Environmental, social and governance considerations have gained traction in recent years with nearly 75 per cent of global asset managers saying they have an ESG policy and an equal percentage incorporating ESG considerations across their investment platforms, according to a new survey by investment consulting firm Callan.
The inaugural study, which polled more than 1,200 global asset managers spanning a broad array of public and private asset classes, found equity was the primary asset class, at 50 per cent of the respondents, and fixed income, real estate and private markets also with meaningful representation.
Nearly 70 per cent of all respondents said they subscribe to third-party ESG research, with this finding most common for public equity and fixed income managers. As well, engagement on ESG matters is most common (just over 70 per cent) for private equity managers, followed by equity (55 per cent), fixed income (54 per cent) and real estate (58 per cent).
The survey also found nearly 90 per cent of all large asset managers (with more than US$10 billion assets under management) said they publish a report that highlights their firm’s efforts around engagement, ESG research and internal achievements, while just around 20 per cent of smaller firms (less than $10 billion AUM) do so. The same percentages (around 90 per cent and 20 per cent, respectively) of large and small firms have employees dedicated to ESG.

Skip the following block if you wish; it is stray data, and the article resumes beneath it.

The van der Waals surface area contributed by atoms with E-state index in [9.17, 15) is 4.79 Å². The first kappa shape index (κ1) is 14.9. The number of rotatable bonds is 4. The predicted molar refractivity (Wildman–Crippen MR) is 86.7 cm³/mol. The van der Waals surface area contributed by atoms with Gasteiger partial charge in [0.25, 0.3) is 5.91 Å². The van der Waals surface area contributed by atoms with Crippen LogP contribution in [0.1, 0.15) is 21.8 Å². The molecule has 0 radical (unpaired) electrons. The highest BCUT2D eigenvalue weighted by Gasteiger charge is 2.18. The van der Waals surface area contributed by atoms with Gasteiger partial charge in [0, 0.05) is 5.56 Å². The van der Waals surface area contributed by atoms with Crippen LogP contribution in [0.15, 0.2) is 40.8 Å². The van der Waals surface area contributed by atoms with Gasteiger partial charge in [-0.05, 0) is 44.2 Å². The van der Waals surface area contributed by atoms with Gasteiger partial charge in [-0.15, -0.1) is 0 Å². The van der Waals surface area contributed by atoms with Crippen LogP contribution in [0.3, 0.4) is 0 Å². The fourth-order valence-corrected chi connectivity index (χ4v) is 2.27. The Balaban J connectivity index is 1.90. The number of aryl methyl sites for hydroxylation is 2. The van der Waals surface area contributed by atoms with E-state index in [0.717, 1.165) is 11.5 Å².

However, fewer than 50 per cent of small firms said they have an accessible, centralized ESG research portal, while more than 70 per cent of large firms said they have this resource. More than 75 per cent of large firms said they have proxy voting policies that address ESG, while fewer than 50 per cent of smaller firms said the same.
Breaking down the results by geography, the survey found asset managers outside of the U.S. are further along on incorporating ESG considerations than those in the U.S. For example, about a third of U.S. asset managers said they publish a sustainability report compared to more than half of non-U.S. respondents.
As well, carbon footprinting is a more common capability outside of the U.S., with just about 40 per cent of U.S. firms saying they have this ability compared to well over half of non-U.S. firms. Slightly more than 50 per cent of U.S. equity managers said they have proxy policies that address ESG compared to more than 80 per cent for those outside of the U.S. And engagement on ESG matters was incorporated into the investment process at more than 75 per cent of non-U.S. firms compared to just 50 per cent for those in the U.S.